The Camels of Eastcheap

Eastcheap – from an old english word for market (and “east” to distinguish it from the original Westcheap, now ‘Cheapside’) – runs from Monument tube station towards the Tower of London; its name dates to at least anglo-saxon times.

At number 20 is a bar called Eastcheap Records, but look above the door and you will see a frieze of three laden camels being led by a Bedouin across a desert. The bones of a fourth camel might be made out in the centre foreground.

Unsurprisingly, this has nothing to do with the current occupants of the building, but date to its time as ‘Peek House’ the home of tea and coffee importers Peek Brothers, established in 1810 by the eponymous brothers Richard and William. The company built number 20 in the early 1880s as a replacement for their earlier building, which had been demolished when the underground line was constructed.

They were a major player, handling around 5% of the total tea trade in London (and you know how much tea the Brits drink); in 1865 alone the company imported over 5 million pounds of tea (over 2,200 tonnes of the stuff). When the head of the firm, Sir Henry Peek, died in 1898 his estate was valued at over £400,000 – £45 million or so in today’s money.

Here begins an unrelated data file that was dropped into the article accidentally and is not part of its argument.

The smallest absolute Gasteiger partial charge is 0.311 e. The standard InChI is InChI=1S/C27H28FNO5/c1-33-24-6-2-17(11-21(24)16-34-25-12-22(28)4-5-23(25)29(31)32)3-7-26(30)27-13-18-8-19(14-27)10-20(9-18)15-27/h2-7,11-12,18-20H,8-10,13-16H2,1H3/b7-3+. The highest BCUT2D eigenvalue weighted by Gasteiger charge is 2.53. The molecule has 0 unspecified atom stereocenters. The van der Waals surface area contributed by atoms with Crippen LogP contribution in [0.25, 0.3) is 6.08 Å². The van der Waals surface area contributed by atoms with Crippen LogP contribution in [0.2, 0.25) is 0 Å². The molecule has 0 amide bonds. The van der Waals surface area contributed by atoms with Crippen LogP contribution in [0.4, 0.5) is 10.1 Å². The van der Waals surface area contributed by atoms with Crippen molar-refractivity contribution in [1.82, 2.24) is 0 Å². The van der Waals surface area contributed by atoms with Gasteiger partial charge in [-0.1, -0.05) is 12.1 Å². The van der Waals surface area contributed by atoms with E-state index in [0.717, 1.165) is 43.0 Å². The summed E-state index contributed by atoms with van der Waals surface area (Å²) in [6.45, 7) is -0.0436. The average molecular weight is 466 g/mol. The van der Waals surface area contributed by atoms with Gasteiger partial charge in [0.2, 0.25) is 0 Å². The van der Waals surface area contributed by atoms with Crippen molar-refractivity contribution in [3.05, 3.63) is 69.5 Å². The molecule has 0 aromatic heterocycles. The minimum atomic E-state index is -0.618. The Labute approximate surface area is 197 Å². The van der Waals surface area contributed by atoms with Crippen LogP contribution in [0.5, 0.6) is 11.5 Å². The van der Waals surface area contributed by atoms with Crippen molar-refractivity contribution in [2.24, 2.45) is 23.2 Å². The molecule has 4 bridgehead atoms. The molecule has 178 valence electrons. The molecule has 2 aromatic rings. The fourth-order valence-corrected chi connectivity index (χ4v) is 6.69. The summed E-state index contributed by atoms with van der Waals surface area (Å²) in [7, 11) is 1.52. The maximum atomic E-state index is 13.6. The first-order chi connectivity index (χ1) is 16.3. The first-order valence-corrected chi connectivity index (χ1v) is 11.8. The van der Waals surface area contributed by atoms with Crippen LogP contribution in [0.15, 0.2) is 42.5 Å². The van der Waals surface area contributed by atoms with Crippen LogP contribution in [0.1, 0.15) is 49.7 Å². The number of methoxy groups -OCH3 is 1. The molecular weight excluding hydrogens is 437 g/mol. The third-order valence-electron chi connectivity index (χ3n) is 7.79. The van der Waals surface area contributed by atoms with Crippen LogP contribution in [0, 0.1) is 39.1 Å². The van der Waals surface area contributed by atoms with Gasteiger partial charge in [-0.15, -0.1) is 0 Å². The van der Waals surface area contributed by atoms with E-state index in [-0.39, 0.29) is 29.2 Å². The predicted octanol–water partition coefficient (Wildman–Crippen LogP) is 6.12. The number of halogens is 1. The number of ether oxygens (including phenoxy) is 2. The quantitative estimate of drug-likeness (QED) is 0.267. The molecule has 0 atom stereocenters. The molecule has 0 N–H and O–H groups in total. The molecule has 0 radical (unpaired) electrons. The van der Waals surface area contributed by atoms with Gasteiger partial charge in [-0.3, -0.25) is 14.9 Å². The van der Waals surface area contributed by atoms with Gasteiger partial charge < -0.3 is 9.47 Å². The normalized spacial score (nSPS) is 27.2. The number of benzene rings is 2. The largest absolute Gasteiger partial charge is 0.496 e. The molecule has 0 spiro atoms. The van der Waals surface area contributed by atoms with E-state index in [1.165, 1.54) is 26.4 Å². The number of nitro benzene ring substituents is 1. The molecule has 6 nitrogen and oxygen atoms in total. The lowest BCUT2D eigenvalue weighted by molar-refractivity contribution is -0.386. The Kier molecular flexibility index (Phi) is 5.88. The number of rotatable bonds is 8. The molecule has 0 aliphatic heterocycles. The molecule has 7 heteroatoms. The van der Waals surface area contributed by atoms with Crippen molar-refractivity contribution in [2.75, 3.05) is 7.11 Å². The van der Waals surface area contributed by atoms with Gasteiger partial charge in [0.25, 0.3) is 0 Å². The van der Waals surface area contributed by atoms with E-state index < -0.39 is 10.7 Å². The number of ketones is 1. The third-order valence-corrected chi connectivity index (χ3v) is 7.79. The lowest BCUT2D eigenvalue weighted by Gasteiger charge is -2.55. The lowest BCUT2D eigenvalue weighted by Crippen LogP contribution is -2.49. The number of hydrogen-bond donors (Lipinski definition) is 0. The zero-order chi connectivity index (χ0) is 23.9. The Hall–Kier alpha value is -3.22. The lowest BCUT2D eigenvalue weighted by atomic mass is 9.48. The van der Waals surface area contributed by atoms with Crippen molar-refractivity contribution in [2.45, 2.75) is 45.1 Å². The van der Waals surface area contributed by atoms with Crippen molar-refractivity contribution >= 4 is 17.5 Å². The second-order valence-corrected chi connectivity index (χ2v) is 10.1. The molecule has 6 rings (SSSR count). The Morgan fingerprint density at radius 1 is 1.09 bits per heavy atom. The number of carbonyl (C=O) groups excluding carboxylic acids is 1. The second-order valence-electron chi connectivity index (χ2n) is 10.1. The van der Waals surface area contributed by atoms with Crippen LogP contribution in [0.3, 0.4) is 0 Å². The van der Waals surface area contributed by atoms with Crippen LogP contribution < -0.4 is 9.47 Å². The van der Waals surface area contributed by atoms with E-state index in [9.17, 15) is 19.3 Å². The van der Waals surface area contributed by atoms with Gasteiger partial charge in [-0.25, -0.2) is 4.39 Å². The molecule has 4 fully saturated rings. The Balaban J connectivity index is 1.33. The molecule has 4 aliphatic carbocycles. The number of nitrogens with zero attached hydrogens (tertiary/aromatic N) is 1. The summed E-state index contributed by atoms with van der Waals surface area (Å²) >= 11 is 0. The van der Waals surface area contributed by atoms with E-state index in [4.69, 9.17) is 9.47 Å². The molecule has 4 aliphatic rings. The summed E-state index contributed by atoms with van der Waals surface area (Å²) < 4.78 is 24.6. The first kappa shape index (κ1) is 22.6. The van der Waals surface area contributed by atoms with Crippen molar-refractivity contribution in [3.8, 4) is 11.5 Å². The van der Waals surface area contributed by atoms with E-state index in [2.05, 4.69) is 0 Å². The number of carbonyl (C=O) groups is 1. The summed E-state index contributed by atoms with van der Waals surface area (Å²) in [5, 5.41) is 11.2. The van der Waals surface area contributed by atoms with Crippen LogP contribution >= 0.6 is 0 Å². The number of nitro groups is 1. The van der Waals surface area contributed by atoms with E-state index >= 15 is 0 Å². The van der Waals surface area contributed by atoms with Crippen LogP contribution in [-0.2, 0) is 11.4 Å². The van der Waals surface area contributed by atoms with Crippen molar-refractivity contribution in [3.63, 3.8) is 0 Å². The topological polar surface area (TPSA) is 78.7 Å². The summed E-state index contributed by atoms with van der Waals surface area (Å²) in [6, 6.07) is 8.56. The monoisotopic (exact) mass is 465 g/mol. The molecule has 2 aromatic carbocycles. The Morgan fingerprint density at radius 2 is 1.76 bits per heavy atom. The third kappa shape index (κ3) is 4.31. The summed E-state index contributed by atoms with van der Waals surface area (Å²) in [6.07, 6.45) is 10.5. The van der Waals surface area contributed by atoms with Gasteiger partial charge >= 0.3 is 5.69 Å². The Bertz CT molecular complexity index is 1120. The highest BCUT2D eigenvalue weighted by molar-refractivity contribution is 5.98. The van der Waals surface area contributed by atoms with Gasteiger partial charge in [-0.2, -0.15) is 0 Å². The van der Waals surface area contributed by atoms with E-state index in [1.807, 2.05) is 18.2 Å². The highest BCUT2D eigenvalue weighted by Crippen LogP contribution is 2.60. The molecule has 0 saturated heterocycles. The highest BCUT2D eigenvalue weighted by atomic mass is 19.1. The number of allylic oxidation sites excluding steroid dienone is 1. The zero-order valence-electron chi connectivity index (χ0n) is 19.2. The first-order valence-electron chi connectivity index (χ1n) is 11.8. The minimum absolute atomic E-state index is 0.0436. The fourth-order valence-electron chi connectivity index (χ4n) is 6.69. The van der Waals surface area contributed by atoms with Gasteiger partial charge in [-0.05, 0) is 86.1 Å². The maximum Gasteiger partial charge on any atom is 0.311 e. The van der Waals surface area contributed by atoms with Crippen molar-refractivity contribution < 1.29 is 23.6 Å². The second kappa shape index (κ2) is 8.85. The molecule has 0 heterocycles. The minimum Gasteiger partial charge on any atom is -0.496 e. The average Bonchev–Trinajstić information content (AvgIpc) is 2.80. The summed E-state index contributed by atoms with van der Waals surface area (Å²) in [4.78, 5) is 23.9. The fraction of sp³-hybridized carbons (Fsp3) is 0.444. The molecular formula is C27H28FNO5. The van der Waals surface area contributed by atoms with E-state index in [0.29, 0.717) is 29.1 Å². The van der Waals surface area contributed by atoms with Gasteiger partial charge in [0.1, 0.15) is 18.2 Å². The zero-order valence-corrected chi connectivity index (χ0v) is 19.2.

Sir Henry it was who commissioned the sculptor William Theed to produce the frieze. Theed was an unusual choice, and one might say that he was slumming it a bit by taking on such ‘commercial’ work. He had produced busts of Prince Albert and Queen Victoria – in fact, he had been appointed by the queen to take the death mask of Albert – as well as the double portrait of Albert and Victoria in anglo-saxon dress that can be seen in the National Portrait Gallery. (A quite frankly risible sculpture – it would take a heart of marble not to burst out laughing when one sees it.) Theed also did the ‘Africa’ grouping at the foot of the Albert Memorial in Hyde Park. As this features in its centre a camel, perhaps this is what inspired Sir Henry to get him involved.  

Theed’s ‘Africa’ at the base of the Albert Memorial

(Rather confusingly, after moving to Liverpool in 1834 William Peek went into business with a new partner called Winch. His son, and the nephew of Mr Winch, formed a new company called Peek Brothers and Winch, which was in direct competition with the original Peek Brothers. The two Peek firms were reunited in 1895 and became a limited company, under the name Peek Brothers and Winch Limited. (From the London Metropolitan Archives) Another branch of the family were the founders of the biscuit company Peek Frean, inventors of the Garibaldi and the Bourbon.

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